Would delaying the school day prevent anxiety in adolescents?

Last updated 11 January 2024

Stressful life events (SLEs) are common during adolescence and can leave some individuals vulnerable to developing internalizing symptoms.1,2 Despite the recognition of this association, little is known about the underlying mechanisms. A new study published in the Journal of Child Psychology and Psychiatry has investigated whether sleep duration and regularity might link SLEs to anxiety and depression symptoms. “Due to a series of puberty-driven changes in homeostatic and circadian systems, as well as socio-cultural factors that are part of typical development, adolescents tend to start going to bed later than they did as children”, explains lead author Constanza Vidal Bustamante. “However, their wake-up time remains fixed due to early school start times, leaving most adolescents sleep deprived”.

Much research has investigated adolescent stress, sleep, and anxiety and depression symptoms via self-report over short periods. This approach can be prone to recall biases3 and fails to capture changes within individuals over time.4 To overcome this issue, the researchers followed a group of 30 girls (aged 15-17 years old) for a full year. They used Fitbits to track their sleep passively and continuously throughout the study period. The participants also completed a series of evaluations assessing SLEs and anxiety and depression symptoms once per month.

Vidal Bustamante et al. found that the participants slept less than the minimum 8 hours of sleep recommended for their age group. Although they tended to sleep longer on weekends, this was still not enough to recover the deficit. Even if they slept longer on weekends relative to weekdays, an inconsistency in sleep duration was associated with heightened symptoms of anxiety, suggesting that changing how long they sleep from time to time is not good for adolescents’ mental health”, explains Vidal Bustamante. “Delaying school start times might help adolescents get longer and more consistent amounts of sleep, and potentially help mitigate some risk for stress-related psychopathology in adolescence”.

The researchers also noted substantial variability in SLEs, sleep behaviour, and anxiety and depression symptoms within the participants over time. “This finding underscores the need for more intensive longitudinal studies that are able to capture these changes in adolescence, and that focus on assessing deviations in sleep behaviour and symptoms of psychopathology relative to what is typical for each individual”, explains Vidal Bustamante. “We believe that such an approach overcomes the limitation of using group averages that blur out potentially important individual differences, and allows for more personalized assessments of mental and physical health”.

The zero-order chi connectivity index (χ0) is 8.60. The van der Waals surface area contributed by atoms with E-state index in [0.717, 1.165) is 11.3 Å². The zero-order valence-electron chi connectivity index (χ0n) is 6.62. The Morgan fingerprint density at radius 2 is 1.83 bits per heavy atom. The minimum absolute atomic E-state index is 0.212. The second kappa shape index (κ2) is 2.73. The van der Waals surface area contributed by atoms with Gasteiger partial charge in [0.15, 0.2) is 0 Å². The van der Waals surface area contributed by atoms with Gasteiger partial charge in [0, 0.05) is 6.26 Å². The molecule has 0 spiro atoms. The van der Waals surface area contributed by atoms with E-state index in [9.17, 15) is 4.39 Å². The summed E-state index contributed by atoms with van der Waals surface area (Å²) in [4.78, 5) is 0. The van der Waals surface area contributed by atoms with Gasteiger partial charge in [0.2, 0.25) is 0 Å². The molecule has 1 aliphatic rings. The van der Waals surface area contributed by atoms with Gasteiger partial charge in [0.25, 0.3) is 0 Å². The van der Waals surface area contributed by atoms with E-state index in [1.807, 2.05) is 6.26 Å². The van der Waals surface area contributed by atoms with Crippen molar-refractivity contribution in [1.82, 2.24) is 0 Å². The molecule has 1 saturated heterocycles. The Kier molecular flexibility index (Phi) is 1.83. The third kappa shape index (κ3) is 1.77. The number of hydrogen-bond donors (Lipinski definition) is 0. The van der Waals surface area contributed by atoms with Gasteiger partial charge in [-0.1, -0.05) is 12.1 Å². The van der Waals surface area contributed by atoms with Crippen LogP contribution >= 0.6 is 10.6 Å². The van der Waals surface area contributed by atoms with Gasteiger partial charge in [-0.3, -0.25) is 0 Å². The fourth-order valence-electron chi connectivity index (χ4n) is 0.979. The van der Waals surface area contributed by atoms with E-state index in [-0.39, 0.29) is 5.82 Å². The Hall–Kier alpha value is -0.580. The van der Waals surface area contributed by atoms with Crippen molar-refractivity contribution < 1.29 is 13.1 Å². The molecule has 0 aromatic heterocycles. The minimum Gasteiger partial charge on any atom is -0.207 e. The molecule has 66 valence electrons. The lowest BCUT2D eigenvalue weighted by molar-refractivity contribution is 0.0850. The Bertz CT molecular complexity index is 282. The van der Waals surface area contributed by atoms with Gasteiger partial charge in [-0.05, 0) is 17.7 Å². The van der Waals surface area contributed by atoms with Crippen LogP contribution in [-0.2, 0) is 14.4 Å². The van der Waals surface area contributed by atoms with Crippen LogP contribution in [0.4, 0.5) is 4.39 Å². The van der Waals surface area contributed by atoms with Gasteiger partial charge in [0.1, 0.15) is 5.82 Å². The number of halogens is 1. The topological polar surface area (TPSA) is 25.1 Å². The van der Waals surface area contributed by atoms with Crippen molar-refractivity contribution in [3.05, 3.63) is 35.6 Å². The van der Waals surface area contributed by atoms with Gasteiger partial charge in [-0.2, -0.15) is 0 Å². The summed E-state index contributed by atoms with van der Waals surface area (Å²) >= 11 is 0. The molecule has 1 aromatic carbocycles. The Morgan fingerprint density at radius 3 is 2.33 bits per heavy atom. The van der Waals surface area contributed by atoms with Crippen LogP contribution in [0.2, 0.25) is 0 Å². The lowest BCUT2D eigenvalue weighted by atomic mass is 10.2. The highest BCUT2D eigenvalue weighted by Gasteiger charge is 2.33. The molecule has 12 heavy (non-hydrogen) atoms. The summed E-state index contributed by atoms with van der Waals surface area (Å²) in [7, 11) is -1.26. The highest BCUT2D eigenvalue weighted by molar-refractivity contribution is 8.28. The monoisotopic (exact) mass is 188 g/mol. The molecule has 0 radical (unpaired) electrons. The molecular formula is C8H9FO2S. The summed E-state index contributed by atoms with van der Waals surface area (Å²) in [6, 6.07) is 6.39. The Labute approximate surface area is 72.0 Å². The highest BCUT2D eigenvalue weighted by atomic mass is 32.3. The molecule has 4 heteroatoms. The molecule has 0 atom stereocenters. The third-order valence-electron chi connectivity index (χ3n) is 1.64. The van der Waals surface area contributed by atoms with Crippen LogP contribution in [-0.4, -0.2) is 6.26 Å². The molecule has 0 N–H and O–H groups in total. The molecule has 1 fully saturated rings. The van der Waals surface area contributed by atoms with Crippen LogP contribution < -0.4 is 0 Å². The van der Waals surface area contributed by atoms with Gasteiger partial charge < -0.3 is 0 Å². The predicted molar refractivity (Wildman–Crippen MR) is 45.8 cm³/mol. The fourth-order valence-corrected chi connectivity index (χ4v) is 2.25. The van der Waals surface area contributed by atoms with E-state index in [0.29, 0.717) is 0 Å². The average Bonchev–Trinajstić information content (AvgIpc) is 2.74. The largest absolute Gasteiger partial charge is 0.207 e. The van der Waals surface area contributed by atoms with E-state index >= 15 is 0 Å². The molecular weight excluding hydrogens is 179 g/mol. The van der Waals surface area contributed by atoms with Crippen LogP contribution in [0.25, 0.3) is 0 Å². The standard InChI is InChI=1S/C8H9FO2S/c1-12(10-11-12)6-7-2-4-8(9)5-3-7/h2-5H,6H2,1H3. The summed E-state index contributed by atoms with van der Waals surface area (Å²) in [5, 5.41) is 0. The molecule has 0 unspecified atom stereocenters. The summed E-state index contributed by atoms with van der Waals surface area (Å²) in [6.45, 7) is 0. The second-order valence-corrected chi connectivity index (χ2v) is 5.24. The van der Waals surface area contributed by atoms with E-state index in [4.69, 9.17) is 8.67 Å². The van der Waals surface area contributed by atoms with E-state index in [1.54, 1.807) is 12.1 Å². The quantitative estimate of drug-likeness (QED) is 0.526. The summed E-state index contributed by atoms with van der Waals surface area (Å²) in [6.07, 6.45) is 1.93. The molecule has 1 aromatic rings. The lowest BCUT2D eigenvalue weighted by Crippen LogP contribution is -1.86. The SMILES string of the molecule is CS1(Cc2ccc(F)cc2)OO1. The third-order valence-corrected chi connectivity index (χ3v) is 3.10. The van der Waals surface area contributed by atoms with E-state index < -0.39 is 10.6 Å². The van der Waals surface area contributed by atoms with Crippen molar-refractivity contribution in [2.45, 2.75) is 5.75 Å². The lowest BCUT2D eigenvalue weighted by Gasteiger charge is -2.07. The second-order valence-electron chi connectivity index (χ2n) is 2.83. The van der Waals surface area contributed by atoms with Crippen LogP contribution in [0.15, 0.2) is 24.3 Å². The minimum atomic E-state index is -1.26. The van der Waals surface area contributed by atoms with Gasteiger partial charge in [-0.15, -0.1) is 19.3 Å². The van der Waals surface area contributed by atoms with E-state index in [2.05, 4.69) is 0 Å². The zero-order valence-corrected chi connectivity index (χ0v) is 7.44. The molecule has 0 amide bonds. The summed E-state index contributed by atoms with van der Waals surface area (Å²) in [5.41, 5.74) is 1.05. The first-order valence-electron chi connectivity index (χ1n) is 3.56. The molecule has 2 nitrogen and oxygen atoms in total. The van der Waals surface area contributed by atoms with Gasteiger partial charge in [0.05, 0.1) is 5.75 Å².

Referring to

Vidal Bustamante, C.M., Rodman, A.M., Dennison, M.J., Flournoy, J.C., Mair, P. & McLaughlin, K.A. (2020), Within-person fluctuations in stressful life events, sleep, and anxiety and depression symptoms during adolescence: a multiwave prospective study. J. Child Psychol. Psychiatr. doi: 10.111/jcpp.13234.


1Grant, K.E. et al. (2003), Stressors and child and adolescent psychopathology: Moving from markers to mechanisms of risk. Psychol. Bull. 129: 447–46. doi: 10.1037/0033-2909.129.3.447.

2Hammen, C. (2005), Stress and depression. Annu. Rev. Clin. Psychol. 1: 293–319. doi: 10.1146/annurev.clinpsy.1.102803.143938.

3Biddle, D.J. et al. (2015), Accuracy of self-reported sleep parameters compared with actigraphy in young people with mental ill-health. Sleep Health. 1: 214–220. doi: 10.1016/j.sleh.2015.07.006.

4Becker, S.P. et al. (2017), Intraindividual variability of sleep/wake patterns in relation to child and adolescent functioning: A systematic review. Sleep Med. Rev. 34: 94–121. doi: 10.1016/j.smrv.2016.07.004. 

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Dr Jessica Edwards
Jessica received her MA in Biological Sciences and her DPhil in Neurobehavioural Genetics from the University of Oxford (Magdalen College). After completing her post-doctoral research, she moved into scientific editing and publishing, first working for Spandidos Publications (London, UK) and then moving to Nature Publishing Group. Jessica is now a freelance editor and science writer, and started writing for “The Bridge” in December 2017.


I have heard that some educational institutions in other countries that have started doing later starts for adolescents. I certainly think it would be useful for A level colleges and in particular autistic teens. My own son does have some later starts which are extremely helpful in managing mood swings and depression. Thank you, very useful excerpt.

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